Texas Tech University

Doctoral Student in the School of Music Receives Prestigious Internship at the Silkroad Organization

Anna Hedges

April 2, 2021

Mikhail Johnson stares intently into the camera lens and leans on a wooden sculpture.

Mikhail Johnson is one of four people accepted into the internship.

Mikhail Johnson, a piano performance doctoral student in Texas Tech University's School of Music, housed in the J.T & Margaret Talkington College of Visual & Performing Arts, was recently accepted as an intern at the prestigious Silkroad Organization.

Silkroad is a musical nonprofit organization founded by world-renowned cellist Yo-Yo Ma in 1998, designed to invite collaboration between cultures. Silkroad is both a touring musical ensemble and an organization to invigorate social impact, and is based out of Harvard University.

Johnson is one of four individuals selected for the six-month-long Silkroad internship, which he is completing remotely. Working in the communications and marketing department, Johnson is developing a marketing strategy for the Global Musician Workshop, one of the programs Silkroad offers. He also has been able to do some artistic programming, fundraising and artistic management during his internship.

“It's been really great,” Johnson said. “Having a well-rounded workload and seeing how a nonprofit organization is run gives me the skills to be part of another nonprofit organization in the future, or even create my own. Being involved with Silkroad gives me the tools to make great things happen.”

For Johnson, an internship at Silkroad is the perfect steppingstone to his ultimate career goal.

“I've always been into the idea of using my cultural heritage to bridge the gap with audiences, especially being a Jamaican native,” Johnson said. “Back home, the society is more interested in popular music, not classical music, and I wondered why. I think the reason is because they have nothing to hold on to. There aren't many classical composers from Jamaica.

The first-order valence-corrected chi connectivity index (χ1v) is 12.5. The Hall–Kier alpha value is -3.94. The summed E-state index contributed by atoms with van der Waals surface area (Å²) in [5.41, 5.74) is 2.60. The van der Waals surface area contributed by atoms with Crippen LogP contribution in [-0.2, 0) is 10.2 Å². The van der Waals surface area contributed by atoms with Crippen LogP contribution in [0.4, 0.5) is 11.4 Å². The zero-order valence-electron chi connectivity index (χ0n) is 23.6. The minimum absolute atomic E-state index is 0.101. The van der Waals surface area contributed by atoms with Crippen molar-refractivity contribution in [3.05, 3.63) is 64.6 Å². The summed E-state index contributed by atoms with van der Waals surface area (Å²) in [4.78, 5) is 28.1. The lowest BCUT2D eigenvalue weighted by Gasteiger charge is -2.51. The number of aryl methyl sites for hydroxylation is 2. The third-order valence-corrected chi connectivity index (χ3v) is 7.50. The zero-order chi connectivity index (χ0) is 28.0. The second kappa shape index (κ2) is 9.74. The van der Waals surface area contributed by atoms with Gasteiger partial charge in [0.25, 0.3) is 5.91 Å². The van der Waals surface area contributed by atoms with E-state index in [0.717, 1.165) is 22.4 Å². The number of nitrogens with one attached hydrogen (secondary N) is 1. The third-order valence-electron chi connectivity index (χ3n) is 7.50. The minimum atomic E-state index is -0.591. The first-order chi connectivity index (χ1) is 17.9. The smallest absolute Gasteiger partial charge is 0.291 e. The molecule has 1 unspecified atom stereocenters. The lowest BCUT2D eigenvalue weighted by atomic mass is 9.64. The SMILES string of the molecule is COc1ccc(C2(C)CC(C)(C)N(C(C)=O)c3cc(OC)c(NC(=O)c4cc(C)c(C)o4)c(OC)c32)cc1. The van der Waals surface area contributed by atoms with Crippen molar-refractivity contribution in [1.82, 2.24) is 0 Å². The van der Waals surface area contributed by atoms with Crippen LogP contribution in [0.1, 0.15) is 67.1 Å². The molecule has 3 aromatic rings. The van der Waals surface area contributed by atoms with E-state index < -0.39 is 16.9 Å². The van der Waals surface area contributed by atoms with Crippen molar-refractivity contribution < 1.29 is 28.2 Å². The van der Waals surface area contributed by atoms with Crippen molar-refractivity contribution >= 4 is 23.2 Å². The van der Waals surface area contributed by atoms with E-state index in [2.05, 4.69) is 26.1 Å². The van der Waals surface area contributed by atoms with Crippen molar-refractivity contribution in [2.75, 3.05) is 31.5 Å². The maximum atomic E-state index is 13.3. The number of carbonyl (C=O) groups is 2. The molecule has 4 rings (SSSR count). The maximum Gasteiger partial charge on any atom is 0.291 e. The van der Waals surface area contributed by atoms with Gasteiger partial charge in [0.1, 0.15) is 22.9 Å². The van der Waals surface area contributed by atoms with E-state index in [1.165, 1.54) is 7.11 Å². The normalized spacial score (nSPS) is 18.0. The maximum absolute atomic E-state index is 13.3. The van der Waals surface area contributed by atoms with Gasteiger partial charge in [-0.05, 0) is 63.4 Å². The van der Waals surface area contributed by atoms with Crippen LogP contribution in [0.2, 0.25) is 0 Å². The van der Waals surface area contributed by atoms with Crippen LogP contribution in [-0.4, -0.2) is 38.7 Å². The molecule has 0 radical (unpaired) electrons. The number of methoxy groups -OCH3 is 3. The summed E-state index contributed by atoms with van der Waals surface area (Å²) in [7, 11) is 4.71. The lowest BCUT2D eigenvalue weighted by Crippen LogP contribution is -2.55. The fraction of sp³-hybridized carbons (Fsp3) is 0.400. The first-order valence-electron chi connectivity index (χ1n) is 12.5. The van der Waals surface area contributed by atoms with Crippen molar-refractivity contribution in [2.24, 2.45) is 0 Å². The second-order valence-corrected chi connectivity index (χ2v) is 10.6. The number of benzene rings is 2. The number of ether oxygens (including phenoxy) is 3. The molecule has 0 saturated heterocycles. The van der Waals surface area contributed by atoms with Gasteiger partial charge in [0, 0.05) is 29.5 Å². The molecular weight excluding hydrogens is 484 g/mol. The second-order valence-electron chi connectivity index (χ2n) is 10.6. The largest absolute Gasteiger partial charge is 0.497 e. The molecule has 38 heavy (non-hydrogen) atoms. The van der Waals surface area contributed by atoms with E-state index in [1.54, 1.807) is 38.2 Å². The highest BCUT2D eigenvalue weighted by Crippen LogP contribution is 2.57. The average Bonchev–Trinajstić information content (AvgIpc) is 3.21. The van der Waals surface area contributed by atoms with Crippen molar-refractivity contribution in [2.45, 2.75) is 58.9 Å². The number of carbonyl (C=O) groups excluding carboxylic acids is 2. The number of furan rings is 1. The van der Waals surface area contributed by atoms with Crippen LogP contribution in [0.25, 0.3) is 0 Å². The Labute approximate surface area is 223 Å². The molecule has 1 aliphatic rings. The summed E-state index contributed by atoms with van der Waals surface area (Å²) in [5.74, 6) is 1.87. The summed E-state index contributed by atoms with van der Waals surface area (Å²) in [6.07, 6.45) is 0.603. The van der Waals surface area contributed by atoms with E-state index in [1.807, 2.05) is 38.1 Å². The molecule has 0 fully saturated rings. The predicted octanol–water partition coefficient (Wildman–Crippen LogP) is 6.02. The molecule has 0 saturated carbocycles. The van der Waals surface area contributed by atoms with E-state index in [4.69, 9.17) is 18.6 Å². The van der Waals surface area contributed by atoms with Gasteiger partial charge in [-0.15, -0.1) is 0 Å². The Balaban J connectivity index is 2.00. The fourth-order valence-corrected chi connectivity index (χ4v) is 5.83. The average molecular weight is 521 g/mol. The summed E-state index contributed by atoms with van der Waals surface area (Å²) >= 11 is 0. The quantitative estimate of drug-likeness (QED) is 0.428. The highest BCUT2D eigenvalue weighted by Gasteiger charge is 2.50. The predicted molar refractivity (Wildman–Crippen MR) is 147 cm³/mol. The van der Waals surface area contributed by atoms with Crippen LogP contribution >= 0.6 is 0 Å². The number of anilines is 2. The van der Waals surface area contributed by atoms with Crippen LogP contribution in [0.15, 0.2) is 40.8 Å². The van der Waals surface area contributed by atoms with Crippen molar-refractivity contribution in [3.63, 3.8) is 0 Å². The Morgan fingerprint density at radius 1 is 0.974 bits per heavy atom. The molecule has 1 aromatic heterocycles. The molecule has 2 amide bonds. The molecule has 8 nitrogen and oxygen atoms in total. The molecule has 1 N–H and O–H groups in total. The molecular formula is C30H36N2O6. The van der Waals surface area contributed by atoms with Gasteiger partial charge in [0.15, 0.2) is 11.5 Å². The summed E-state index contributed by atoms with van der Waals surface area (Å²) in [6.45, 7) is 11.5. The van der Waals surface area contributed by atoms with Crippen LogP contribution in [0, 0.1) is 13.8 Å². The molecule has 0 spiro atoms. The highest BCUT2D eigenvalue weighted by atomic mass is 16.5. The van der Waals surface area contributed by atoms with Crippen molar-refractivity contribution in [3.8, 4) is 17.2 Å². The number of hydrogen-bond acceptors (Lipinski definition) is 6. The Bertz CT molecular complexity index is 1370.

“As a composer and pianist, I was ecstatic to be here in the U.S. and get the tools to be a better composer and musician. I want to elevate my culture and bridge the gap in my own way. I thought joining Silkroad would be a perfect opportunity – it's all about making connections with music from around the world. That's right up my alley, because I write classical music, and I use a lot of Jamaican folk roots. It's a way to use the Jamaican language and the rhythms. If you can hear classical music in your own language, it just hits different.”

Johnson has played with the Jamaica Symphony Orchestra, and his compositions have been performed by the Cleveland Chamber Symphony, The Cantus Ensemble of London, the Concordia Ensemble of the University of Notre Dame and others. His compositions comprise European classical influences and traditional Jamaican culture and are published under his own label, Johno Muzik.

Johnson has been playing music since his childhood. He said that, according to his mother, he has been playing piano since he was four years old. Until the age of 10, he learned to play completely by ear and played in churches. Even though he loved music, he initially did not think he would be able to pursue it for a career and planned to earn degree in forensic science.

“I had music in the background until after I graduated high school,” said Johnson. “Then I went to college and I had this one teacher who came from the U.S. for one semester, and she turned everything around. She made me see what I had wasn't just a gift but something I could make a career out of. I could see that transformation, and I haven't looked back since.”

Johnson has a bachelor of science in biology and a minor in music from Northern Caribbean University, a double master's of music in piano performance and composition from Bowling Green State University and will graduate from Texas Tech with his doctorate of musical arts in piano performance in May. His internship with Silkroad will end in August, but he already has plans and goals for the coming years.

“I hope in the future, I'll be able to start my own organization in which I can have people who look like me be on board,” Johnson said. “I had to go through such an unusual trajectory to get to where I am today, so I want to make it easier for the next generation. It's a huge passion of mine.”